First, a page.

Ten Lam and Ngo argue that the district court erred in determining that they were jointly and severally liable for the value of Bayou's “hard assets” that were “transferred” to LT Seafood despite the existence of genuine fact issues as to 1) the value of the subject property, 2) the question of whether the property actually was transferred to LT Seafood, and 3) the question of whether LT Seafood's overpayment to Bayou compensated Bayou for the property. Specifically, Ten Lam and Ngo assert that the “hard assets” Spring Street refers to actually was “abandoned property” that was included in the lease for the 415 East Hamilton location, in the amount of $12,000 per month. They further argue that Spring Street has failed to show how they personally were the beneficiaries of the transfer.
The district court rejected Ten Lam and Ngo's claim that they paid value for Bayou's assets through LT Seafood's rental payments to Wells Star for the use of Bayou's former site at 415 East Hamilton, or through checks LT Seafood wrote for inventory purchases from Bayou. Importantly, Ten Lam and Ngo's contention also appears to contradict the Trustee's declaration and exhibit relating to the transfer of assets from Bayou to LT Seafood, which the Trustee produced in consultation with Douglas Lam and Bayou's controller, Glen Huang. [See R. 1323–26.] In the declaration, the Trustee states as follows:
I questioned Mr. Lam and Mr. Huang in detail about [the Debtor, Bayou's] relationship with LT Seafood. I requested that [Bayou] produce to me a listing of all “hard” assets transferred by [Bayou] to LT Seafood with the four years prior to the filing of the Bankruptcy Case, including any consideration paid by LT Seafood to [Bayou] in exchange for those assets.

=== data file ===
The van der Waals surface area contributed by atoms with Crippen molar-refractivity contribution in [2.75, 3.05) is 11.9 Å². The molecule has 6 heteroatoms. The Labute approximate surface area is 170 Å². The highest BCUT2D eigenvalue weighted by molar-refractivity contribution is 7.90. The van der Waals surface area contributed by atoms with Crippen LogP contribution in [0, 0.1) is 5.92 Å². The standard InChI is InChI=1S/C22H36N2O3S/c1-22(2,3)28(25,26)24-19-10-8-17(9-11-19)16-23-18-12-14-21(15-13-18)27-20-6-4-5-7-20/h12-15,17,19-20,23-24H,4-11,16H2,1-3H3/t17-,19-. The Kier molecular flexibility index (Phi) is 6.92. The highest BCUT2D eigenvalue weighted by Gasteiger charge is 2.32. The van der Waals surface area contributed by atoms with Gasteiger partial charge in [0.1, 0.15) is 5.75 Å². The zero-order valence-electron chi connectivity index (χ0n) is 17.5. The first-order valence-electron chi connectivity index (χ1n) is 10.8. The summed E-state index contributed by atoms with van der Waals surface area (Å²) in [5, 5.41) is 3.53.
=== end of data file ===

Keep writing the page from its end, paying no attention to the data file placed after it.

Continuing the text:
[R. 1323.] Attached to this declaration was an exhibit itemizing these hard assets and reflecting a value of approximately $150,000. The exhibit also showed no consideration flowing from LT Seafood to Bayou. [See R. 1326.] Among these assets were several trucks, with an estimated total value of $83,672; computers and related equipment with an estimated value of $7,258; an ice machine with a value of $54,931; miscellaneous other equipment valued at $2,300; office furniture and equipment valued at $4,036; and a “sliding door” with a value of $805. The trucks were valued at their original costs, with purchase dates between 2002 and 2005. This aforementioned document is the basis for the $150,000 for which the district court found Ten Lam and Ngo to be jointly and severally liable.
Below and on appeal, Ten Lam and Ngo have challenged the admissibility and reliability of this exhibit as sufficient to prove their liability to Spring Street as a matter of law. Specifically, in response to Spring Street's motion for summary judgment below, Ten Lam and Ngo “ask[ed] the Court to strike” the exhibit, as they “object[ed] to this document for its hearsay character, its internal contradictions and its unsupported opinion of ownership and values.” [R. 1383]. They highlighted the fact that the document does not demonstrate the existence of any liens on the vehicles or equity, and no titles for any of the vehicles were produced. They also pointed out that the document indicates Bayou acquired the 2000 Nissan UD on April 21, 2005, but that the document shows that the transfers to LT Seafood were made on March 7, 2005, before Bayou would have had acquired this vehicle. [Id.]. Additionally, Ten Lam attested to contrary value and ownership of these items. In her affidavit, she opines that “the values of these items is [sic] much lower than what they originally cost”:
For example, the furniture, office equipment, and computers were in fair condition, at best, as were the forklift, scales, and pallet jacks and refrigerator. The trucks had high mileage and required frequent repairs․ Together, in my opinion, all of these items did not exceed $50,000 in value in the Spring of 2005. The ice machine is mentioned on Plaintiff's Exhibit was a built-in unit that was attached to the ceiling. To remove it would have destroyed it.